Why the ‘Southgate’ is nothing new
The Cotswolds, it could be said, has not contributed much to the long hot summer of 2018. In our neck of the woods we have had no wildfires, no flash floods, no stinging jellyfish and no MPS resigning over Brexit. We have produced no silly season stories and no sportsman of note, although Welshman Geraint Thomas must have done some of his early training for his Tour de France victory in our hills (there appears to be no professional British cyclist that does not use our lanes as a velodrome.)
The best we can claim is a decent chunk of the some 173 million bottles of sparkling wine drunk in July, and Prince Harry, who grew up in Highgrove House near Tetbury and was in the news with his marriage to Megan Markle in May. Annoyingly the couple did not take ‘The Cotswolds’ as their title but instead became the Duke and Duchess of Sussex. On the other hand the royal lovebirds are rumoured to have leased a locally converted cow shed for weekend breaks.
Despite the above I like to think the Cotswolds can claim an unlikely and much delayed 2018 victory – the fashioning of the waistcoat. England football manager Gareth Southgate was praised for the revival of the jerkin, which he wore at every World Cup match this summer, including at the ignominious semi-final. “The England manager’s sartorial elegance has inspired the revival of an item of clothing that many used to neither own, like nor wear,” reported the Sunday Times last month. I take issue with that view. It is my opinion that the Cotswolds was responsible for the revival of the male gilet. Gareth Southgate in his old-fashioned three-piece suit did little more than accidentally remind urbanites of the useful vest.
I say this with some authority. I wore a Southgate-style waistcoat every working day in London in the eighties. I was one of the very few that did and so I retained an interest in its demise. A decade later the skinny tunic had completely disappeared, with the honourable exception of bridegrooms and Francis Rossi of Status Quo. The countryside was equally bereft of the garb. The farmer’s Rupert Bear waistcoat had gone the way of the smock. Rural England wore Barbours, Puffas or tweed sports jackets as its uniform.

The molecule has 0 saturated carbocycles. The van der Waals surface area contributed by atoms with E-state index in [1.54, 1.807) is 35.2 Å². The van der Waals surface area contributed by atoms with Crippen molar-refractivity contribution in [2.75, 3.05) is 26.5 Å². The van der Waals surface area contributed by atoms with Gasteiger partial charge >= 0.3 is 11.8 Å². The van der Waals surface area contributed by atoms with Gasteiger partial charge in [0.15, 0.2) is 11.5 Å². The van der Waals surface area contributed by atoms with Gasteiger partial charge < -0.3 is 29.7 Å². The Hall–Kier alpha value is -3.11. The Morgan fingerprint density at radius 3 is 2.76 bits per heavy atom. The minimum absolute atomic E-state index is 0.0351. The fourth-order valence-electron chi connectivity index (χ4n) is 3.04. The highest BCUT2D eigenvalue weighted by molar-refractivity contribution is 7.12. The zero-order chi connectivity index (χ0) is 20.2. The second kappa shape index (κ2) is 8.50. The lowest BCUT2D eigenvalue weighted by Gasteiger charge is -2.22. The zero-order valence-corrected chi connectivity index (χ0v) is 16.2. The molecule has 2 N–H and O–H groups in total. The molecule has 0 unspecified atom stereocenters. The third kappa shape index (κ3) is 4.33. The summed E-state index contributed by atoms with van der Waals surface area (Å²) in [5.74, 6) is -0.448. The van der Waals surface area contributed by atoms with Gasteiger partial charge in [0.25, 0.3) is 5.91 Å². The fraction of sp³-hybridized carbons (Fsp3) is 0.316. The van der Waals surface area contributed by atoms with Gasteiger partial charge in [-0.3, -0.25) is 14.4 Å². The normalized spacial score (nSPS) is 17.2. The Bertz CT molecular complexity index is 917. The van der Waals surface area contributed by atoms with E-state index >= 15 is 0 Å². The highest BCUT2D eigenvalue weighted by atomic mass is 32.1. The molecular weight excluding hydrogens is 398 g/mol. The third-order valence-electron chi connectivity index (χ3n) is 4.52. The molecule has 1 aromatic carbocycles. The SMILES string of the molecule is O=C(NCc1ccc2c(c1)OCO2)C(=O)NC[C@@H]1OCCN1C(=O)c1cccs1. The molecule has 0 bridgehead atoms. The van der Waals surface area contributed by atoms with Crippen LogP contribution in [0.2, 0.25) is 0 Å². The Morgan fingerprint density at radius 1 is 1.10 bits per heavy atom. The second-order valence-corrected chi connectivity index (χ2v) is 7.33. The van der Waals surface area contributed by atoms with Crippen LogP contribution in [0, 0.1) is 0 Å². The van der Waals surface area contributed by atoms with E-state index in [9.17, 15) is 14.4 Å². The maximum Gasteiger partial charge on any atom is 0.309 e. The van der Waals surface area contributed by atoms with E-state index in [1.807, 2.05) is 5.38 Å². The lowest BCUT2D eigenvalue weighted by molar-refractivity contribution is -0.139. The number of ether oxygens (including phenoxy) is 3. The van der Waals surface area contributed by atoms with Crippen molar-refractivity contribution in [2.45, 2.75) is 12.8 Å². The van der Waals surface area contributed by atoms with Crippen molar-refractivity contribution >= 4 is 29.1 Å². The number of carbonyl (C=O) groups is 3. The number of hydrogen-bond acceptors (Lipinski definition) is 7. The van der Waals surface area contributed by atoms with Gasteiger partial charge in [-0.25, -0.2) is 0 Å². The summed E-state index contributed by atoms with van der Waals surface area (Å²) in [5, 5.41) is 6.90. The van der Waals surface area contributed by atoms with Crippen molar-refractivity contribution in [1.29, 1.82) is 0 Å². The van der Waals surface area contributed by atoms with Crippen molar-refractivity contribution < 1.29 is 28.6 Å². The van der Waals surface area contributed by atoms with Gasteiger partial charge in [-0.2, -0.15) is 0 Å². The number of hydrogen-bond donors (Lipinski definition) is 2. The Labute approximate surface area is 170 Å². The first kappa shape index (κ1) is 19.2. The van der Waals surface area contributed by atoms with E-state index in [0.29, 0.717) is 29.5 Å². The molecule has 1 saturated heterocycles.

It was the rise of the olive green washable Schoffel shooting coat which replaced the wax Barbour as the shooting coat of choice, that indirectly kickstarted the current trend for country waistcoats. The Schoffel had a detachable sleeveless inner lining, a polyester fleece with fake leather edging and a clip at the back of its neck to attach it to its parent threads. Unfortunately it made the jacket too hot to wear and so it was left to hang unnoticed in cloakrooms across the shires.
It was an eccentric friend of mine, living in the Coln Valley, who one day decided to adopt it, minus the outer jacket, as his everyday wear much to the merriment of his chums. However, despite the teasing his friends slowly followed suit. Within a few years every member of the Cotswold gentry, including every ‘Aggie’ from the Cirencester Agricultural College (as it was then), was wearing the jerkin. It became so ubiquitous that a visiting London acquaintance, when confronted with a platoon of the fleeces in a Bibury pub, described it as “the uniform of the Cotswold Waffen SS”.
Some of us who did not want to be tarred with that label moved onto the Indian Nehru waistcoat, which could be bought at Tetbury’s Artique – ‘a small piece of India in the Cotswold Hills’ and at the Organic Farm Shop outside Cirencester. This, in turn, persuaded a local clothing company, the Oxford Shirt Company in Burford, to attempt tweed gilets. Eventually that woven number took hold. Today, after the best part of a decade, the loose sleeveless tweed Nehru is as much part of the Shires dress code as red corduroys and yellow cashmere sweaters.
Gareth Southgate has now jumped on the Cotswold fashion wagon by popularising the tight fitting variety for the urban populace. My bet is that the ‘Southgate’ will, within the next decade, evolve into a variation of the loose bit of kit worn the by the Cotswolds gentry, although probably in a man-made fibre rather than a tweed. And if that is true then we in these hills can look back on the summer of 2018 with all the pride of the wearer of the yellow jersey.